5. 5. TREATMENT. The primary means of treatment of AA amyloidosis is aggressive management of the underlying inflammatory or infectious disease, which decreases levels of SAA protein. Colchicine is effective in controlling the attacks of FMF and also in preventing the development of amyloidosis associated with FMF. Children with FMF who are homozygous for M694V are at greater risk of developing amyloidosis and should receive colchicine for life. Unlike AA amyloidosis associated with FMF, AA amyloidosis associated with JRA does not respond to colchicine therapy but instead does respond to chlorambucil, which reverses renal findings and prolongs the life of treated patients. Chlorambucil is associated with chromosome breakage and an unknown risk of subsequent malignancy. There is little experience with other cytotoxic agents or with the therapy for AA amyloidosis associated with other conditions. Anti–tumor necrosis factor-α (TNF-α) therapy, with etanercept or infliximab, is well tolerated and effective in reducing proteinuria in patients with AA amyloidosis secondary to inflammatory arthritides. Drugs that specifically prevent fibril development are in development. COMPLICATIONS AND PROGNOSIS. End-stage renal failure is the underlying cause of death in 40–60% of cases of amyloidosis, with a median survival time from diagnosis of 2–10 yr. PREVENTION. The primary means of preventing AA amyloidosis is treatment of the underlying inflammatory or infectious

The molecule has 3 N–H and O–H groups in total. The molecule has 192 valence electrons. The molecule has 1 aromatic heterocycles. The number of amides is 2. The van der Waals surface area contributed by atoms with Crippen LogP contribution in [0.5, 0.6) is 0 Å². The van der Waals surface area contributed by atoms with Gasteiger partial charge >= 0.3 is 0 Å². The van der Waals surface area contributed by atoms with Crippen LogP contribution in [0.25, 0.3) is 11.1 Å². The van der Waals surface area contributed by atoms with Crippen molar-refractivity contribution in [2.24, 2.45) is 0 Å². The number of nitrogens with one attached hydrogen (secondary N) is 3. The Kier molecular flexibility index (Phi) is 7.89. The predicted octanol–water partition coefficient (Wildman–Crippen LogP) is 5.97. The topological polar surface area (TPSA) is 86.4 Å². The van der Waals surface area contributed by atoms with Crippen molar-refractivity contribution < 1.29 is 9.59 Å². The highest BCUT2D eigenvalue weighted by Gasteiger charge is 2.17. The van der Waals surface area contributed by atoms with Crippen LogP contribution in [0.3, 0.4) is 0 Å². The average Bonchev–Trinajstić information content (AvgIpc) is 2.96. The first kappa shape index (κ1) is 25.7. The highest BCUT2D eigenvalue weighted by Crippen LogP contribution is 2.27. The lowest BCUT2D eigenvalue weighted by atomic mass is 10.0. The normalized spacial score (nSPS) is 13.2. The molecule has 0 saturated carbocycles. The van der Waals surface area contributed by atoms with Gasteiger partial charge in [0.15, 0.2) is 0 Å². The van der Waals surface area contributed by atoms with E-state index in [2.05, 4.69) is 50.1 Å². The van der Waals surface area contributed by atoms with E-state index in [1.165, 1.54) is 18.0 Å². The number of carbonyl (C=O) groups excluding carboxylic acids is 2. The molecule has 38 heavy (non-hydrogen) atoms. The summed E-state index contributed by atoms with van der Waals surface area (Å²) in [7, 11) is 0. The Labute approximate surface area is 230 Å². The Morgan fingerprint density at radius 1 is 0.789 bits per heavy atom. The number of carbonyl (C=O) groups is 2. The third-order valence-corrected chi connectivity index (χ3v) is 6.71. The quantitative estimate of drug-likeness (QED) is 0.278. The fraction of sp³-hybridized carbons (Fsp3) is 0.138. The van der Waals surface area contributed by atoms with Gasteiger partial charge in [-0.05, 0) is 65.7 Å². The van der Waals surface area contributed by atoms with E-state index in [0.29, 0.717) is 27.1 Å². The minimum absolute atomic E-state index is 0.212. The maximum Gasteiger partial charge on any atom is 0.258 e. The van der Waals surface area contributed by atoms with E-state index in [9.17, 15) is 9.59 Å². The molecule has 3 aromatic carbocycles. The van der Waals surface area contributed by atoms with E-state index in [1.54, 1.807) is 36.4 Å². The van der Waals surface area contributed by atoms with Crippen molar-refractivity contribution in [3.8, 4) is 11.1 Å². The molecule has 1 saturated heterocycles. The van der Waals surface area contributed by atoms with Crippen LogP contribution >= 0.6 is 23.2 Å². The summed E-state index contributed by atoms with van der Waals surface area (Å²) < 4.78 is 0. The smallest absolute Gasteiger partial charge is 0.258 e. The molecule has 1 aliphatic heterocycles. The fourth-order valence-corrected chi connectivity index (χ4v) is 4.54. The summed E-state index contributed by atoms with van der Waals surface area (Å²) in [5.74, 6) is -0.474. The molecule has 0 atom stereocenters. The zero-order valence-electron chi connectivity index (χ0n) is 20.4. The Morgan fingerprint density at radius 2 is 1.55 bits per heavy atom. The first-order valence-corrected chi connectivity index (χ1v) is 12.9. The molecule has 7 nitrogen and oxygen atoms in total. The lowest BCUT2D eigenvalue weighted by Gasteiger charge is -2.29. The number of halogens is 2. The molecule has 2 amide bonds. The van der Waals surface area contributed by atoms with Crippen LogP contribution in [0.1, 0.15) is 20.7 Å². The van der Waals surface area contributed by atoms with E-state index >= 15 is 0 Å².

6. 6. disease, which decreases levels of SAA protein and the risk of amyloid deposition.